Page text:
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Tidy bench


#1

Hi all
one thing that I have been using to keep my bench tidy it a large piece of
hard foam such as the type used by flower shops to arrange plants. You can
place it anywhere in easy reach and jam tools into it thousands of times
over. all of my flex shaft accessories now have a home off of my work
bench. When one side wears out turn it over. They are cheap and can be
screwed to a wall. RED


#2

A metalsmith I used to know traveled quite alot teaching. She would attach
magnetic strips to her bench, shelves or a wall. The magnet strips worked
great. She could just stick needle files, pliers, etc. on the strips. The
tools would be up off the bench yet clearly visible and easy to find. A
handy solution for some of the lighter weight tools. Having a place for
everything helps. Is there really a place for everything? Carrie Nunes


#3

On the side molding of the benchtop I drilled a series of holes straight
down. On the left side I keep all my flex shaft accessories and misc.
burs. On the right side I keep my needle files.

Where the front face of the bench top curves in just to the left of the
bench pin I took a hanger and bent it into a plier rack and inserted into
two drilled holes. Because of the bench top curve it faces toward you at a
45 degree angle.

All that being said you will find most of the above tools in my bench pan
anyways. Stop obsessing and get back to work!

Steve


#4

Hi.

This has always been a great subject for discussion since I started onm
the bench twenty years ago. It seems todiffer from jeweller to jewellerin
what he is doing at the bench. About six years ago I tried doing tool &
die for a year for a change of pace. I went back to jewellery but brought
some of the ideas back with me to use at the bench. One of them being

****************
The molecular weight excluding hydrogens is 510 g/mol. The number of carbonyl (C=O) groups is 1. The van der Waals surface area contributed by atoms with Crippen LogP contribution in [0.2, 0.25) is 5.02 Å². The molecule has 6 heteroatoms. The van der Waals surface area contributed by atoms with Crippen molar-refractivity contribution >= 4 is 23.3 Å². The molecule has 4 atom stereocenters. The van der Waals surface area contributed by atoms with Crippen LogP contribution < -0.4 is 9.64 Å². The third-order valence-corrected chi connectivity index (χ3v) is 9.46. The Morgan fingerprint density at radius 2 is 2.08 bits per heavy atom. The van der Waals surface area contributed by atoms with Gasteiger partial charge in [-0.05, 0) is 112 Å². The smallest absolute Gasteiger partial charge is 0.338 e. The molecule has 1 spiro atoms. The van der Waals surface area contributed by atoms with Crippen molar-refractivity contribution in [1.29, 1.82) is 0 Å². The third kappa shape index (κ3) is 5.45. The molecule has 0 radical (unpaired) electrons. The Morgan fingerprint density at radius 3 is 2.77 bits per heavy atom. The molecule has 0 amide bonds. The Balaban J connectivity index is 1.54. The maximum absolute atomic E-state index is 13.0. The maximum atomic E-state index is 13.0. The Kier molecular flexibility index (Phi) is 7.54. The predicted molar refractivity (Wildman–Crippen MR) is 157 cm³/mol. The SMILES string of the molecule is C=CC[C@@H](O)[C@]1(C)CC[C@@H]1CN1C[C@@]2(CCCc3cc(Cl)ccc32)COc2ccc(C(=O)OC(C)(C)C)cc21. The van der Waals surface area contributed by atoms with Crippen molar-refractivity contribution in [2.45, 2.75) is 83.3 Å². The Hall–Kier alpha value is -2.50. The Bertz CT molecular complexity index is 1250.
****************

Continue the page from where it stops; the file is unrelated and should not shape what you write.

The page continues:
that a tool chest base is a good thing to have next to the bench for tools
that are not being used in the current operation. In a day I do a number
of different thing i.e. repair, settting, engraving, wax,etc… The drawer
in the tool tool base being the same size as my pan, I can shift from one
disiplin to another. The tool base has smaller drawers for bulk burs and
small tool. Another nice thing is it got wheels to move out of the way.
With a flat top it extra space to lay out jobs and put a coffee. This
leave to top of my bench for mostly busch burs and pickel. This is still
a lot but at least I usually have to pray to the mellee god for to long.
I once saw setters heaven in book,it was a picture of a shop in Finland or
Norway. It had mono pod benchs and there was nothing on the floorfrom one
side of the shop to the other. All the power, gases,air went through the
mono pod from below. Heaven.

On the tools that aren’t use often say once a year (bracelet mandrels,
stakes, hammers,etc.) Spraythem with oil (WD-40) and then wrap them
withplastic food wrap. No air, no rust. Have fun.

Jim
@Zimmerman


#5

Hello!

I guess I have been a hobbyist long enough now that I have brought some of
my professional practices back from work to my “bench.”

In my second business, we manufacured an electronic product. Our shop
forman took all the clutter in our produciton area and moved it intot he
hallway, then brouight each item back piece by piece into storage areas,
inventory areas, work in progress areas and testign areas until everythign
was neatly organizaed. When he had finished, the produciton areas were
completely bar (completely) except for a workbench, a stool, lighting, a
soldering iron and only the exact number of parts needed yto complete the
piece that was beign worked on at that momemt (average cycle tiem was abotu
20 minutes).

The result of this was that our defect rate decreased from 4% to less than
0.5%, our average cycle time (to do the manufacturing steps) went from 20
minutes to 8 minutes, and the assemblers went form a 1/2 horu break in a
day to 1.25 hours per day.

Our production went up, costs when down, everyone was more realxed,
everybody was happy.

Why was all this possible? Simple: with a clean work area there are no
distrations from the work at hand. There is nothing else to concentrate on
but whatever you are working on. No pieces of past projects, pieces of
stuff that you might get to, or other distrations.

My shop at home is set up with 4 benches: 1 for cabbing, 1 for trim
sawing, 1 for miscellaneous grading and slab sizing, and one for design.
The design area is ther messiest of the 4, the produciton one (cabbing) is
bare except for lighting, the machine and the piece I am working on.

Mark Zirinsky